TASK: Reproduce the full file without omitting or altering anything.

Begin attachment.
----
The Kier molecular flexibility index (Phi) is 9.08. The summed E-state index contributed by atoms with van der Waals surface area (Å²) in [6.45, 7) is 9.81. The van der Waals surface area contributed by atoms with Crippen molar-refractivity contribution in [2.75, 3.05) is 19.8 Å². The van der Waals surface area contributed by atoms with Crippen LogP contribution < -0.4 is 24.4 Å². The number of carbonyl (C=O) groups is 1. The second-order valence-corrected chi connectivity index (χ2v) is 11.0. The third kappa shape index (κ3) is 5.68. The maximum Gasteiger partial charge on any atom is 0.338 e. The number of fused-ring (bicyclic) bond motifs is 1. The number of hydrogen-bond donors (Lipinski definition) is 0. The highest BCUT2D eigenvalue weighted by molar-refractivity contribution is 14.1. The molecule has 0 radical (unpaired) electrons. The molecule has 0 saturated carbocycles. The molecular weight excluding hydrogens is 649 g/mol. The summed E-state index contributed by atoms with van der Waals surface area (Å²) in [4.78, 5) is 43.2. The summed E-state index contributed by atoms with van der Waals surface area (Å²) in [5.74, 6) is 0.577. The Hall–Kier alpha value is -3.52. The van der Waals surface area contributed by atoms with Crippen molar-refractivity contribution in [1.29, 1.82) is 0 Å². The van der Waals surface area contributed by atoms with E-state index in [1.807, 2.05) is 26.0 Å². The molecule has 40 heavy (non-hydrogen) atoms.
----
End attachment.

The Kier molecular flexibility index (Phi) is 9.08. The summed E-state index contributed by atoms with van der Waals surface area (Å²) in [6.45, 7) is 9.81. The van der Waals surface area contributed by atoms with Crippen molar-refractivity contribution in [2.75, 3.05) is 19.8 Å². The van der Waals surface area contributed by atoms with Crippen LogP contribution < -0.4 is 24.4 Å². The number of carbonyl (C=O) groups is 1. The second-order valence-corrected chi connectivity index (χ2v) is 11.0. The third kappa shape index (κ3) is 5.68. The maximum Gasteiger partial charge on any atom is 0.338 e. The number of fused-ring (bicyclic) bond motifs is 1. The number of hydrogen-bond donors (Lipinski definition) is 0. The highest BCUT2D eigenvalue weighted by molar-refractivity contribution is 14.1. The molecule has 0 radical (unpaired) electrons. The molecule has 0 saturated carbocycles. The molecular weight excluding hydrogens is 649 g/mol. The summed E-state index contributed by atoms with van der Waals surface area (Å²) in [4.78, 5) is 43.2. The summed E-state index contributed by atoms with van der Waals surface area (Å²) in [5.74, 6) is 0.577. The Hall–Kier alpha value is -3.52. The van der Waals surface area contributed by atoms with Crippen molar-refractivity contribution in [1.29, 1.82) is 0 Å². The van der Waals surface area contributed by atoms with E-state index in [1.807, 2.05) is 26.0 Å². The molecule has 40 heavy (non-hydrogen) atoms.